Most accountants develop areas of expertise outside of accounting as well, learning certain industry standards and how businesses function. Due to the nature of their work and diverse client base, public accountants gain experience in various industries. Private accountants, on the other hand, usually become experts in a single sector correlating with the organization they work for.
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Travel & Work Environment
For some public accountants, significant travel is necessary. Others only travel from time to time. Your role and industry will affect the amount of travel you must do. In addition, public accountants may experience unpredictable hours. They work for diverse clients, including corporations, individuals or the government. This can lead to varying tasks, as well as time zone differences which affect working hours.
Because private accountants work for one business, they can expect regular hours and consistent office space. Still, travel and long hours may be required depending on the industry and time of year. For example, tax season can be a hectic time for both public and private accountants.
Accounting Career Path & Outlook
Employment of accountants and auditors is expected to grow 6% between 2021 and 2031, resulting in 81,800 new jobs. As of 2021, the largest employers of accountants were accounting, tax preparation, bookkeeping and payroll services companies. Many also worked for the government and in private companies. Four percent were self-employed. In 2021, the median pay for all accountants and auditors was $77,250.
Many public accountants advance into holding high-ranking positions, such as partners, in their firms. Others decide to run their own businesses. Sometimes, public accountants transition into private accounting roles. Private accountants can hold many vital roles in organizations as they advance, sometimes becoming chief financial officers or holding other c-suite positions. To become eligible for top jobs and stand out from the competition, pursue your master's degree in accounting.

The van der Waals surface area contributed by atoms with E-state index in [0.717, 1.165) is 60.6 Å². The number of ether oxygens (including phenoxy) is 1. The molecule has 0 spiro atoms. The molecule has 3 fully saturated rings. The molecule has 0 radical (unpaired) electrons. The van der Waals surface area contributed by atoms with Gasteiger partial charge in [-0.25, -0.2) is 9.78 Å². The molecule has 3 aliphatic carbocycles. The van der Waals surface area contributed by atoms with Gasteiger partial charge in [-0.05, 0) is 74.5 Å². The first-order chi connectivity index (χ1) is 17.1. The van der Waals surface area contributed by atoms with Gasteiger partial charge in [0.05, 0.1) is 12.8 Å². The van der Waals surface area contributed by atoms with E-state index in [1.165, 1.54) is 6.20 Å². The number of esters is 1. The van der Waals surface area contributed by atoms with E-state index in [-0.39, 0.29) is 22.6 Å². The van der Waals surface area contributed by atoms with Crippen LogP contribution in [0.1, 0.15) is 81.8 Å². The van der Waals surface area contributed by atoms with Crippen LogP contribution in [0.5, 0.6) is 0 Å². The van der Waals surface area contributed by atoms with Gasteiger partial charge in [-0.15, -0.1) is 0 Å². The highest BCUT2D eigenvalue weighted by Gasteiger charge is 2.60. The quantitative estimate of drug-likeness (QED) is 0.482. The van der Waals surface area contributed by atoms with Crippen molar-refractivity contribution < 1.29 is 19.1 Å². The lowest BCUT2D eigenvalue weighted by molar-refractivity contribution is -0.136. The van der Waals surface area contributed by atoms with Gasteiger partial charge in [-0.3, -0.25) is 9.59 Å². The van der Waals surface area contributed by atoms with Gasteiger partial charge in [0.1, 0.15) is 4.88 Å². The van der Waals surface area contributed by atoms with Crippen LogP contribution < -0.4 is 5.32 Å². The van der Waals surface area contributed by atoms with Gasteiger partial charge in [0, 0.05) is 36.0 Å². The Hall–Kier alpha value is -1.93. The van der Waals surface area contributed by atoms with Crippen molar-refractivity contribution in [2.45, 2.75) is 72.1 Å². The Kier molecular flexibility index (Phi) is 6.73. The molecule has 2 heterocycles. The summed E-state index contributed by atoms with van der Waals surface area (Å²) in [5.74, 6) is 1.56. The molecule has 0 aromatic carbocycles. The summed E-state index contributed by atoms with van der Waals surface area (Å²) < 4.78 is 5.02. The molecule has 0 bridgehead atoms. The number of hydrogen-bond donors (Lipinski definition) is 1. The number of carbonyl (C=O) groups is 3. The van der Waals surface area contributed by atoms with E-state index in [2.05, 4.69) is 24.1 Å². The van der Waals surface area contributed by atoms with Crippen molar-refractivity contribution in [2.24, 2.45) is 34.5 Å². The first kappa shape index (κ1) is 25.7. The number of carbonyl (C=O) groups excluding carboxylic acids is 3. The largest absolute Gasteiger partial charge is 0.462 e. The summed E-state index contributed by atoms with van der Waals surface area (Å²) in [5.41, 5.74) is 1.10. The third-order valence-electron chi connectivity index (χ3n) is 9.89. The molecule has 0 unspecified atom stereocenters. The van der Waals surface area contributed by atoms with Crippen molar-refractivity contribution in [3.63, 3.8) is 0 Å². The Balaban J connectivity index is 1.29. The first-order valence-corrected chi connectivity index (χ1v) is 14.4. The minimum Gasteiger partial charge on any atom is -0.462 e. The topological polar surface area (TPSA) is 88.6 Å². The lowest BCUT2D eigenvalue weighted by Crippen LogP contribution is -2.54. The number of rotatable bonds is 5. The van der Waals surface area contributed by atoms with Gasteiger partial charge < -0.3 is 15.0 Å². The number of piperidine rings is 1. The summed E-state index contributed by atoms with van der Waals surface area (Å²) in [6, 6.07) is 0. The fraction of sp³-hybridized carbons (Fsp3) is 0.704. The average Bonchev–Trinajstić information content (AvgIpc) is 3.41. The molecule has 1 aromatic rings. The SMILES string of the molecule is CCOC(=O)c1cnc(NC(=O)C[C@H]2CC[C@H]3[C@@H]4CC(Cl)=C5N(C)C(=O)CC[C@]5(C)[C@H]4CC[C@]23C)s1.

Stand Out as a Public or Private Accountant with an Online Master of Accountancy and Analytics
Completing a master’s in accountancy and analytics will allow you to gain skills and stand out from the competition for top-paying accounting jobs. It's vital to choose a program that enables you to learn from experts in various fields to choose the right accounting career path for you.
Ohio University offers full-time and online Master of Accountancy and Analytics programs. The degree coursework is grounded in accounting and analytics, though students also gain soft skills employers value, such as communication, problem-solving and collaboration. Course assignments emphasize case studies and real-world business applications. The advanced accounting skills you gain, combined with the valuable industry connections you make, will prepare you to excel in your field, whether you choose public or private accounting. Depending on your course track, you may also earn a Business Analytics Certificate to emphasize your capabilities in this area.
In addition to Association to Advance Collegiate Schools of Business (AACSB) accreditation, OHIO's College of Business also holds AACSB Supplemental Accounting Accreditation, so our students earn a degree recognized throughout the industry for the highest academic standards and career preparation. OHIO's programs should meet the requirements for CPA licensure in your state. Please check with your enrollment advisor for your state's specific requirements.